I did another dehydrating session with random vegetables I thought might be good in soup like turnips, carrots and celery. I also dehydrated a couple pounds of tomatillos thinking I’d eventually use them to make a sauce or chili. Once dried they only weighed two ounces and took up considerably less space. Also, for fun I dried a sliced apple. We gobbled that up immediately. I should probably make more of those for us to snack on at work.

So far I’m happy with my little dehydrator and I’m looking forward to finding more things to dry that we’d actually find useful. I’d like to hear your suggestions if you’re an experienced food dryer.

Salsa!

Yesterday I decided to make a couple batches of salsa for canning. Never mind the fact that it was hot and humid and that I had just spent the last few hours at a baby shower. The red velvet cupcake was delicious, by the way. No, I had so many ripe tomatoes on the counter and one shelf of the refrigerator devoted to a huge bag of tomatillos so something had to be done.

The Co-Conspirator had put in a request for a tomato salsa after my last round of tomato canning. I guess it was feared I’d put up all the tomatoes plain and there wouldn’t be any left for salsa. It’s a legitimate concern since I tend to get going one direction and just keep going. Inertia works both ways with me, just as with the rest of the universe. But I digress.

I selected a recipe, Fresh Vegetable Salsa, from Ball’s “Complete Book of Home Preserving,” a more comprehensive canning bible than the classic “Blue Book Guide to Preserving.” After a couple big (for me) sessions of canning tomatoes I’ve gotten pretty good at peeling and cutting up tomatoes so the veg prep went quickly enough. I simmered the salsa per the instructions while I brought the water in the canner up to a boil. I decided while the simmering was happening that I might as well do a batch of tomatillo, too. Getting a canner full of water boiling is an undertaking it seemed sensible to take advantage of an already hot pot. Maybe some day with a little help I can do a real marathon session of different products.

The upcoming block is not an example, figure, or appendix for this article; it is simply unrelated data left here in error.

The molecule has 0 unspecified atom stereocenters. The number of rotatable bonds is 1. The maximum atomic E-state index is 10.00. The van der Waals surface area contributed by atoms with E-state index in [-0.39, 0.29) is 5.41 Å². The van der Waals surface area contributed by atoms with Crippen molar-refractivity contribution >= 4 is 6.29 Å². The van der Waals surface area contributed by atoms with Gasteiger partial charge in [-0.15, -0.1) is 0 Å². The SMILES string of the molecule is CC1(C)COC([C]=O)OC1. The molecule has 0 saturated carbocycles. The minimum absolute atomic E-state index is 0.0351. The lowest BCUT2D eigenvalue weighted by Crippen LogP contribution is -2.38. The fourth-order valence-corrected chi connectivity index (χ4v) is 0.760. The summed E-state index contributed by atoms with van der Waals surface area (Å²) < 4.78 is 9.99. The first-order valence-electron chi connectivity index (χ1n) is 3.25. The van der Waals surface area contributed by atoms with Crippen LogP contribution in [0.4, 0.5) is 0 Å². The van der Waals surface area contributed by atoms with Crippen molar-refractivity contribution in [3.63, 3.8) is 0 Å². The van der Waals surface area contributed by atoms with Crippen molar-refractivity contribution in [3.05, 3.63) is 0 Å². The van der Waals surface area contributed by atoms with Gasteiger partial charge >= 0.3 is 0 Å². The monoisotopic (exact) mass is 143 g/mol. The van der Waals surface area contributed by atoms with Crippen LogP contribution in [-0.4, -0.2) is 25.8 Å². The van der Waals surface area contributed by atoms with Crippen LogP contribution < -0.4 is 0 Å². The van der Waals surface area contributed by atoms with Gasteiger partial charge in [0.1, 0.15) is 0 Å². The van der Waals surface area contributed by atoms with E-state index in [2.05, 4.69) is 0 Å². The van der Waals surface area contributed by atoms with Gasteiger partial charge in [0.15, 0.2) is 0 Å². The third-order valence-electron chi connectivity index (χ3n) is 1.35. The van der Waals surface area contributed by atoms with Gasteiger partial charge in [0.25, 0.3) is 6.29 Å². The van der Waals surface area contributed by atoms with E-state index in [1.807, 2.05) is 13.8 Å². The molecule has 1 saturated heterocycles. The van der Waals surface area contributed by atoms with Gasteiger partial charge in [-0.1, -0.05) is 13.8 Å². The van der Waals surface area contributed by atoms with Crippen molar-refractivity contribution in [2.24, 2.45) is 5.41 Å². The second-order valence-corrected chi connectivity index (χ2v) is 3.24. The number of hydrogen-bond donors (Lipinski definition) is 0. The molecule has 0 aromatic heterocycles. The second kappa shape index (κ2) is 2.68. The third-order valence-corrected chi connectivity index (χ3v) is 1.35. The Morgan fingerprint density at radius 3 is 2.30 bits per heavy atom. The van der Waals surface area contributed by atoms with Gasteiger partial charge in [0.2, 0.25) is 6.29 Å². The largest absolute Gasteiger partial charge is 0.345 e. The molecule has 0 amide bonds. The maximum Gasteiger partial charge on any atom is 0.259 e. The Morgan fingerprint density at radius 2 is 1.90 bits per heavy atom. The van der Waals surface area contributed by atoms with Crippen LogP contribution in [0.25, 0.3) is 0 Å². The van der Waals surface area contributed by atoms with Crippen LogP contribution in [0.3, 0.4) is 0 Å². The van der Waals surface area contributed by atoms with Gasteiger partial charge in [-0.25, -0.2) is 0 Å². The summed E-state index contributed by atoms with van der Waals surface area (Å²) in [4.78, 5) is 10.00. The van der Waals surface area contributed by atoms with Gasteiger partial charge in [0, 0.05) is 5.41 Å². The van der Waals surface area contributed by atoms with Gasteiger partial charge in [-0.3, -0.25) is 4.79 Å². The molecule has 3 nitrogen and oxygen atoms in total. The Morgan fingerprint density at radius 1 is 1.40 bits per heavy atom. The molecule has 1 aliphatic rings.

For the tomatillo salsa I wanted to use the same recipe I used last year. It was good and we are just finishing up our last jar. Did I make a note of it? Of course not! My best guess is that it was the Tomatillo Green Salsa from the Wisconsin Safe Food Preservation Series, which I have the printed booklet versions of in its entirety, thankyouverymuch. I did make two changes to the recipe, something that should be done rarely and carefully with canning recipes. Since our jalapenos are so hot I I used green bell pepper instead of the additional long green chilies and I substituted lime juice for lemon juice. I looked around online and it looks like the bottled stuff is pH adjusted the same as lemon is. Unfortunately, the section of frozen lemon and lime juice that I like has gone entirely missing from our grocery store. I was in a hurry so I grabbed a bottle of ReaLime. That may have been a mistake. When I poured it in the salsa I took a whiff. It smelled more like lime candy than actual limes. I was suckered by the label. It says “100% Lime Juice.” What I missed was the “from concentrate with other added ingredients” under that. I think the lime peel oil they jack it up with may be a bit much. We’ll find out when it’s mellowed in the jar for a while and we taste it.

Anyway, the timing worked well enough. While the tomato salsa was processing in the canner I got the tomatillo version simmering. The tomato batch was out of the canner and on the counter with lids popping as I was loading the tomatillo version into the hot water. From beginning to end it took about three hours, including washing all the pots, pans and utensils while the last jars processed.

August Salsa